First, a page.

Be born in us today

An illustration of a dark Bethlehem illuminated by the Christmas star of Christ. Vector EPS 10 available. EPS contains transparencies.

“Learn and understand the life of Jesus by walking where he walked. When you have seen where Jesus ministered, you will never read your Bible the same way again!” This is one of the many catchphrases in publicity brochures for Holy Land tour packages.

I personally have not been to the Holy Land, but I am sure those who have been there returned with lasting, if not memorable, experiences of having been to our Lord’s birthplace in Bethlehem, His area of ministry in Galilee, and the place of His death and ultimate victory in Jerusalem.

That was what happened to Philips Brooks (1835-1893), then a rector of Holy Trinity Church, Philadelphia, when he returned from a pilgrimage to the Holy Land in 1865. On 24 Dec, Christmas Eve, Brooks travelled from Jerusalem to Bethlehem on horseback and wrote in his diary: “Before dark we rode out of town to the field where they say the shepherds saw the star. It is a fenced piece of ground with a cave in it, in which strangely enough, they put the shepherds.”1

Later that night, Brooks attended a midnight service in the Church of the Nativity that lasted five hours and left a moving and memorable experience with the young clergyman. But it was not until three years later that the seed planted on that trip would finally bear fruit. Brooks had wanted to have a special carol for the children of his Sunday school to sing. Recalling the peaceful scene out in the open field, Brooks completed the writing of the text in just one evening.2 Brooks had his church organist, Lewis H. Redner, to set it to music, and the children sang it for the first time on 27 Dec 1868.

‘O Little Town of Bethlehem’ was set against the sleeping town of Bethlehem (stanza 1) and gave poetical expression to the story of the first Christmas night and the wonder of God’s entry into human life in the child born of Mary (stanza 2).3 But no matter how silently this wondrous gift was given, when “no ear may hear” (stanza 3), Brooks’ prayer was that what began with Christ being born in Bethlehem would end with Christ being born in our hearts (stanza 4). From that time on, this carol has been a favourite with children and adults around the world.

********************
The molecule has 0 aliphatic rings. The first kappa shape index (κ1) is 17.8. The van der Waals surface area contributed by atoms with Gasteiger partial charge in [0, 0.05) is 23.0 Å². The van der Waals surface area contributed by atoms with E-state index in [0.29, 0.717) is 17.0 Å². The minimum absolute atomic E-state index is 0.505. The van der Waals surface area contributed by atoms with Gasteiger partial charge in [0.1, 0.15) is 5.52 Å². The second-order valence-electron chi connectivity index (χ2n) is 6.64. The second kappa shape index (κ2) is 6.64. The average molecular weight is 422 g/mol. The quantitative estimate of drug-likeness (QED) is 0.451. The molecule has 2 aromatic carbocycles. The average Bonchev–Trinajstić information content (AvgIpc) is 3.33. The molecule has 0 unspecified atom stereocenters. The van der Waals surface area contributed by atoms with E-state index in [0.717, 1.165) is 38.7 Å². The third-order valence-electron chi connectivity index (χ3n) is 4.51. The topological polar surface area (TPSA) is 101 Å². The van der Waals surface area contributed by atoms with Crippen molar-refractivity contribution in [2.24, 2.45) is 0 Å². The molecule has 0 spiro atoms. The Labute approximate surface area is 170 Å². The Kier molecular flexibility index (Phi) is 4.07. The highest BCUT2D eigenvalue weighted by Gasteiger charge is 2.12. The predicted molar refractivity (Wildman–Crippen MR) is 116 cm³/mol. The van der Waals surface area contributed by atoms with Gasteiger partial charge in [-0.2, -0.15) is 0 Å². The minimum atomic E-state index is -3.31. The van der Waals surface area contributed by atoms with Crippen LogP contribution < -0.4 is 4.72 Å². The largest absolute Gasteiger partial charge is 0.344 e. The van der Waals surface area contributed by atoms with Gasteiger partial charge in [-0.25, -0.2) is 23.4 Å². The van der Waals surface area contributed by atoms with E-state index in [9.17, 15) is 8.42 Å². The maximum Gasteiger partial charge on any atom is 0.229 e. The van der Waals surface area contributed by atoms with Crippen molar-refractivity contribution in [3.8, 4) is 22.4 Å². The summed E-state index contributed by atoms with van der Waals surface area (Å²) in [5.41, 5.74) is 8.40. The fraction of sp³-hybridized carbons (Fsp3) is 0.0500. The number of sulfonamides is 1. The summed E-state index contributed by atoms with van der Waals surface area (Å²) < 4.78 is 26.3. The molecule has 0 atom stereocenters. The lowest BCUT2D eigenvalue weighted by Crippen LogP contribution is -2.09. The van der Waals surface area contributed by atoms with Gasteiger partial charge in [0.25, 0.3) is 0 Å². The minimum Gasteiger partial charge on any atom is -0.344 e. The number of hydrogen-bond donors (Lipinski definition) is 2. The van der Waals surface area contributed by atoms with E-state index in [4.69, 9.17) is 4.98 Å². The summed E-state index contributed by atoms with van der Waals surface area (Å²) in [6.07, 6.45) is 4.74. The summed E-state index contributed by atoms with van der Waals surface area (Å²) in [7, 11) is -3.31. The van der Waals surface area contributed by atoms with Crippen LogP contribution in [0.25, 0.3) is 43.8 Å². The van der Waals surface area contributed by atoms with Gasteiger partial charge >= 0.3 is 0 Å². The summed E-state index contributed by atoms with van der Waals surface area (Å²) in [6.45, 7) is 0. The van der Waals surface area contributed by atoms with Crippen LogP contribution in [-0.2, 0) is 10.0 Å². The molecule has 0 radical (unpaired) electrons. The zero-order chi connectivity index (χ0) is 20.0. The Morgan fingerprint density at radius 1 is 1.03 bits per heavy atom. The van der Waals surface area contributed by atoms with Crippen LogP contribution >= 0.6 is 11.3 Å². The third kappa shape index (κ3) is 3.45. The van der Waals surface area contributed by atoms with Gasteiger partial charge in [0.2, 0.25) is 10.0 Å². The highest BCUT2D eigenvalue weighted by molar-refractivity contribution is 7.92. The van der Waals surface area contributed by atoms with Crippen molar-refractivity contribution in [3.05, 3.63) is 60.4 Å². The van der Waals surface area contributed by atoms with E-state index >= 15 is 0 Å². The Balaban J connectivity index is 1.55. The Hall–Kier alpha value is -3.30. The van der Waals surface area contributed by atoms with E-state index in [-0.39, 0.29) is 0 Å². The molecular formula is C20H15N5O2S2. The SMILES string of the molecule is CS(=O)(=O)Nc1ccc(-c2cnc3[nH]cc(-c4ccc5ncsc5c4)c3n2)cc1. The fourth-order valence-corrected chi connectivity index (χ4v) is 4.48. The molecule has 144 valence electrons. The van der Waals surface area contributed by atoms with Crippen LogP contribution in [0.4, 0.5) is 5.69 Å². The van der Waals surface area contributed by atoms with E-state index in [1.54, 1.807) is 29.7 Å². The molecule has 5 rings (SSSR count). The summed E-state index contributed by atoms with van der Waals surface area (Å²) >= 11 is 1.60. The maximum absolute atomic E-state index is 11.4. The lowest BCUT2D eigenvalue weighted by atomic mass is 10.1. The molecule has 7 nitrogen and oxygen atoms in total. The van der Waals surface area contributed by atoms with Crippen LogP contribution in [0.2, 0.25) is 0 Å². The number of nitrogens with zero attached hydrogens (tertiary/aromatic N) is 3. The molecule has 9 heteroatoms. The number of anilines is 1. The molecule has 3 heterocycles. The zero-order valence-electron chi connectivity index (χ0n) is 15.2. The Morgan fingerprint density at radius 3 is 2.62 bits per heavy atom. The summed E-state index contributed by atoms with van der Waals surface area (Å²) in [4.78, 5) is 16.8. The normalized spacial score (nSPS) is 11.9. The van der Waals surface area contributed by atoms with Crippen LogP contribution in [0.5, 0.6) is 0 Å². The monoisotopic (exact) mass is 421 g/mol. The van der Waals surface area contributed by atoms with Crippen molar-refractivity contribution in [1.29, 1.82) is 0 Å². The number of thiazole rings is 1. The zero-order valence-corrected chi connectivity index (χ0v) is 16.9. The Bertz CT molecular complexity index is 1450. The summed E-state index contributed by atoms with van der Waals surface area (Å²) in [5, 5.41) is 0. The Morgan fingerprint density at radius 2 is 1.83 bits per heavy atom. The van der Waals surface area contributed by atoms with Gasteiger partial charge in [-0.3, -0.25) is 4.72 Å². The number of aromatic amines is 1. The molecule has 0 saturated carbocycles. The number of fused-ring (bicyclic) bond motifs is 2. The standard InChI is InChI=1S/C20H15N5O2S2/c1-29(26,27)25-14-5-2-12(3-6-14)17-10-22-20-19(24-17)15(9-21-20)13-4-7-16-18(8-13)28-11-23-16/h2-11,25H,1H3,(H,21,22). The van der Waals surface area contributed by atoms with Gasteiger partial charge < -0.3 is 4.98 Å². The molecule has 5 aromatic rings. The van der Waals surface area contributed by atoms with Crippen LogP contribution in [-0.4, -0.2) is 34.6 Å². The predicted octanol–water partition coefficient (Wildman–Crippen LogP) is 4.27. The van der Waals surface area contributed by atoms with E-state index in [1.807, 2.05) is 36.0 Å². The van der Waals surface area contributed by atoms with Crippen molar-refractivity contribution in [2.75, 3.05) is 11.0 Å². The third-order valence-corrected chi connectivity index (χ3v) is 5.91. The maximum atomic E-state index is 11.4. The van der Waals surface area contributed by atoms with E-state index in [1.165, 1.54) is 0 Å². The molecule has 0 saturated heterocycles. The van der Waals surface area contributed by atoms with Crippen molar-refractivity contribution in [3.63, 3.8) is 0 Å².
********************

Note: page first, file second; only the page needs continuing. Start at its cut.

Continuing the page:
O Little Town of Bethlehem (The United Methodist Hymnal, #230)


O little town of Bethlehem, how still we see thee lie;

above thy deep and dreamless sleep the silent stars go by.

Yet in thy dark streets shineth the everlasting Light;

the hopes and fears of all the years are met in thee tonight.


For Christ is born of Mary, and gathered all above,

while mortals sleep, the angels keep their watch of wondering love.

O morning stars together, proclaim the holy birth,

and praises sing to God the King, and peace to men on earth!


How silently, how silently, the wondrous gift is given;

so God imparts to human hearts the blessings of His heaven.

No ear may hear His coming, but in this world of sin,

where meek souls will receive Him still, the dear Christ enters in.


O holy Child of Bethlehem, descend to us, we pray;

cast out our sin, and enter in, be born in us today.

We hear the Christmas angels the great glad tidings tell;

O come to us, abide with us, our Lord Emmanuel!

Words: Philips Brooks, 1868

Music: Lewis H. Redner, 1868


Dr Yeo Teck Beng –

is Principal of the Methodist School of Music, and a member of Telok Ayer Chinese Methodist Church.

1 Ernest K. Emurian, Living Stories of Famous Hymns (Grand Rapids, MI: Baker Book House, 1955), 97.

2 Kenneth W. Osbeck, Amazing Grace: 366 Inspiring Hymn Stories for Daily Devotions (Grand Rapids, Mich: Kregel Publications, 1990), 355.

3 Frank Colquhoun, A Hymn Companion: Insight into Three Hundred Christian Hymns (Wilton: Morehouse Barlow, 1985), 61.

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